The discovery of skeletons in the house of a living man is disturbing. Partha De is now in custody and his life is being prised open by the police, psychiatrists and curious onlookers. The story from Kolkata that has been in the news for the past few days invariably refers to it as the “House of Horrors”. This is most unfortunate. None of the inhabitants tried to spook out others; in fact, there was barely any contact with outsiders. How does it become a horror house then? The linked report has a picture of a skeleton "for representation purposes". What is it supposed to represent?
According to the doctors, De is suffering from complex psychological problems and an extreme form of depression due to which he refused to accept the death of his sister Debjani and two pet dogs and continued to communicate with them, despite the bodies decomposing before his eyes. As of now, he is not convicted for any crime, although he witnessed his father Arabindo De’s suicide where he set himself aflame. Partha did not – perhaps could not – help.
There has been much debate about depression recently, and people seem to show some understanding, even though I am chary of such public empathy for prominent cases. In some ways, the cynicism gets validated when we read about the “horror” instead of an attempt to reach out to such minds. Depression is not only about pretty people losing the will to do anything and where ‘coming out’ becomes the denouement. (I will not judge them, for each one suffers and it is lonely in that space, but this is not the full picture of depression.) What happened in Kolkata might seem extreme, but inmates in mental asylums are often like that.
De was at home and could give vent to his delusions. These are not fantasies, but false beliefs. However, was he the only ill person in that house? His father and sister all apparently wrote letters to each other from one room to another. Is this a sign of something wrong? In the outside world people aren’t doing it too differently – the messaging, calls, and social media thumbs up to one another all reveal a lack of normal communication.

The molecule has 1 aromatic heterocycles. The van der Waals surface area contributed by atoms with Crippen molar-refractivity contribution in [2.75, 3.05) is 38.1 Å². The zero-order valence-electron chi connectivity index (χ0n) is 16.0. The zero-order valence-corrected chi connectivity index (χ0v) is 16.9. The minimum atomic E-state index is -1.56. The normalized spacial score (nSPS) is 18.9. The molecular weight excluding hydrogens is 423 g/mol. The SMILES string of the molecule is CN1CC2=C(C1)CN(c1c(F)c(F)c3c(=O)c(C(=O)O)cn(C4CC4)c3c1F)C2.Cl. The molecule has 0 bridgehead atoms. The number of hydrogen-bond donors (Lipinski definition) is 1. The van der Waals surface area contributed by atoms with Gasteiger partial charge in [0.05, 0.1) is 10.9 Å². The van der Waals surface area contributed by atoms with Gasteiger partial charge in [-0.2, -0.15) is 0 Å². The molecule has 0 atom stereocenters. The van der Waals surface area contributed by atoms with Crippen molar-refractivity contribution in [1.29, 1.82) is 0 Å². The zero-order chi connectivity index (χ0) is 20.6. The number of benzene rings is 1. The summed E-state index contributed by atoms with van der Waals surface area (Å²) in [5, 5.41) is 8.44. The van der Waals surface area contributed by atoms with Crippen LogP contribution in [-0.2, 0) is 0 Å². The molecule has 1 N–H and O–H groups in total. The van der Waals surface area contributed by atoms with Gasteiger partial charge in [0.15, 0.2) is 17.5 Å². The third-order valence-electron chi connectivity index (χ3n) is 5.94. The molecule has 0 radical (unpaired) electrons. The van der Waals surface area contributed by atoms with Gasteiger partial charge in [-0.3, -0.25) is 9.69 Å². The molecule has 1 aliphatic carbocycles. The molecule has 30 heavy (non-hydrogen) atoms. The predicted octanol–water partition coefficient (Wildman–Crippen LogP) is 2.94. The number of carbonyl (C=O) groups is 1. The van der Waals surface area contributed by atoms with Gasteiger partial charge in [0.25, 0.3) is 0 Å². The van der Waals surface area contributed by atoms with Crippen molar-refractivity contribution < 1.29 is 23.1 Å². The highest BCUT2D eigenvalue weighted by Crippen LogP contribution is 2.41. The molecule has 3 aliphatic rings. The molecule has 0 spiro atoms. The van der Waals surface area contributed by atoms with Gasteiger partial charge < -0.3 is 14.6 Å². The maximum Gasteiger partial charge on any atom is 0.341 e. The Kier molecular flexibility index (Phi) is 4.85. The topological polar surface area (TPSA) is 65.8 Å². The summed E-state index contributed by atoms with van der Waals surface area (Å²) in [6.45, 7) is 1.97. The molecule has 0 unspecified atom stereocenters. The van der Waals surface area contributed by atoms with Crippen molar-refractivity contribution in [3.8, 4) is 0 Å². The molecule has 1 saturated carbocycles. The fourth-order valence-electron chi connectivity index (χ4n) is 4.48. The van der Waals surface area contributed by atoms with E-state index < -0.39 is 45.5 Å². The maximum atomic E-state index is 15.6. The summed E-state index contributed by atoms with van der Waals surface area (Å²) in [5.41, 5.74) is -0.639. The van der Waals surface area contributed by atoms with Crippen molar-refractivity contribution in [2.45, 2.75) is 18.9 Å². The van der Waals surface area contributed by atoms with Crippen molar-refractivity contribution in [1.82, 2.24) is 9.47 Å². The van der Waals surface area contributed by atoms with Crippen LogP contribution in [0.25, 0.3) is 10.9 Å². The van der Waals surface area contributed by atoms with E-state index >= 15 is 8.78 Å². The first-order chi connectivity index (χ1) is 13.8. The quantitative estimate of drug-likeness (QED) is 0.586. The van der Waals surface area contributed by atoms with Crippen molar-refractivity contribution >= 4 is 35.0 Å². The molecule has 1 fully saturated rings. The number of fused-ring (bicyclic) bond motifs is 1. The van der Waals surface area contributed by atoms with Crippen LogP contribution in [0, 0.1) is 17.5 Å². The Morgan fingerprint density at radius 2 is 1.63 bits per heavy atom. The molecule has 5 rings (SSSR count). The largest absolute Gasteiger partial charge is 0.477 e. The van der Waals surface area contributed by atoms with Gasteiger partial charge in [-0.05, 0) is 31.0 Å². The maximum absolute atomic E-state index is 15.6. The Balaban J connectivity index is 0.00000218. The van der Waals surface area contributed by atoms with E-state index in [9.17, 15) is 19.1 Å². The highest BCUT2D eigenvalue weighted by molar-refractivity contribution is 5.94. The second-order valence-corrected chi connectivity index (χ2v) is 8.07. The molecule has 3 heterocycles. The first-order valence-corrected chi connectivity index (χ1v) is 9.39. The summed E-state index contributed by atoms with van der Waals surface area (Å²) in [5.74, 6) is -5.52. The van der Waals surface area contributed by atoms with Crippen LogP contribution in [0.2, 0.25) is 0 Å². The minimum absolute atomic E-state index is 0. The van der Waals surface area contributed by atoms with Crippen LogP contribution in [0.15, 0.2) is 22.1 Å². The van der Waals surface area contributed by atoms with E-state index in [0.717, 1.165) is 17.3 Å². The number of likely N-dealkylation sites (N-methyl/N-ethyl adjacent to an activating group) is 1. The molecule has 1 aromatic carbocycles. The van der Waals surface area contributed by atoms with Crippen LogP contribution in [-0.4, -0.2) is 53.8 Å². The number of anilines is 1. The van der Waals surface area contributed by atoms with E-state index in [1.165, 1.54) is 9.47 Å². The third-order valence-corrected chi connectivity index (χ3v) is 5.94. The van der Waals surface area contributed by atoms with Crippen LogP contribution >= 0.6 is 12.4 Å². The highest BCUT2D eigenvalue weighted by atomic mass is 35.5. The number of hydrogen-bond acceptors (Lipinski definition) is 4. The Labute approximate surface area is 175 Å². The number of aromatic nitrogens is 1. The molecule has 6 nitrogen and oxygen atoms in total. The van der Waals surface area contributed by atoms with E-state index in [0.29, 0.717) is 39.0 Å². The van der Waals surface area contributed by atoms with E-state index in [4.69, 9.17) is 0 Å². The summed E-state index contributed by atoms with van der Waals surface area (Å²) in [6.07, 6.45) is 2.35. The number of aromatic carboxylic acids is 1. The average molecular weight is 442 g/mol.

Here it would seem was a well-established family, its members educated. Partha was an engineer; his sister taught music. Their bungalow is worth a few crores. The psychiatric opinions talk about incest and necrophilia, both plausible given the evidence.
But what if it is three people still living with the memory of the mother? In the notes Partha seems to suggest that she was jealous of her daughter, making her strip in the bathroom during a family vacation. Or being unusually curious about her son’s potency (“My mother thinks I am impotent. She wanted to see me develop a relationship. This is why she used to send a maid servant to my room...”) instead of finding out if he might wish to get married or live in with a partner.
The reports refer to his “bizarre descriptions” of sex. This should not automatically imply any illness. Novelists might write about bizarre acts, and fantasies can be bizarre.
It appears that the mother was overprotective and infantilising the siblings, and their growing old was a threat to her position despite her being a strong person:
"The enemy tried to take my mother but failed. It lost - the biggest loser. The devil got (f*****) royally. My mother had a very powerful will. She fought with all her weight."
In some ways, Partha began looking at his sister as a mother figure he could relate to in a more than Oedipal way.
There are child-like drawings. Some dolls have been found, indicating the use of black magic. Except for the property battle with the senior’s brother, there does not appear to be any tangible enemy to cast a spell on. More than any black magic device, the dolls probably filled a gap, as maternal symbols or children. The father seems to have been a helpless witness to all the tragedies mirrored in one another.
Nobody knows yet how Debjani or the dogs died. The neighbours were unaware. A big city where a family living in a prominent house goes undetected and their lives seem to be of no consequence reveals the horror of what we have become as a society.
If this is about living with the dead, then that is how we all live everyday.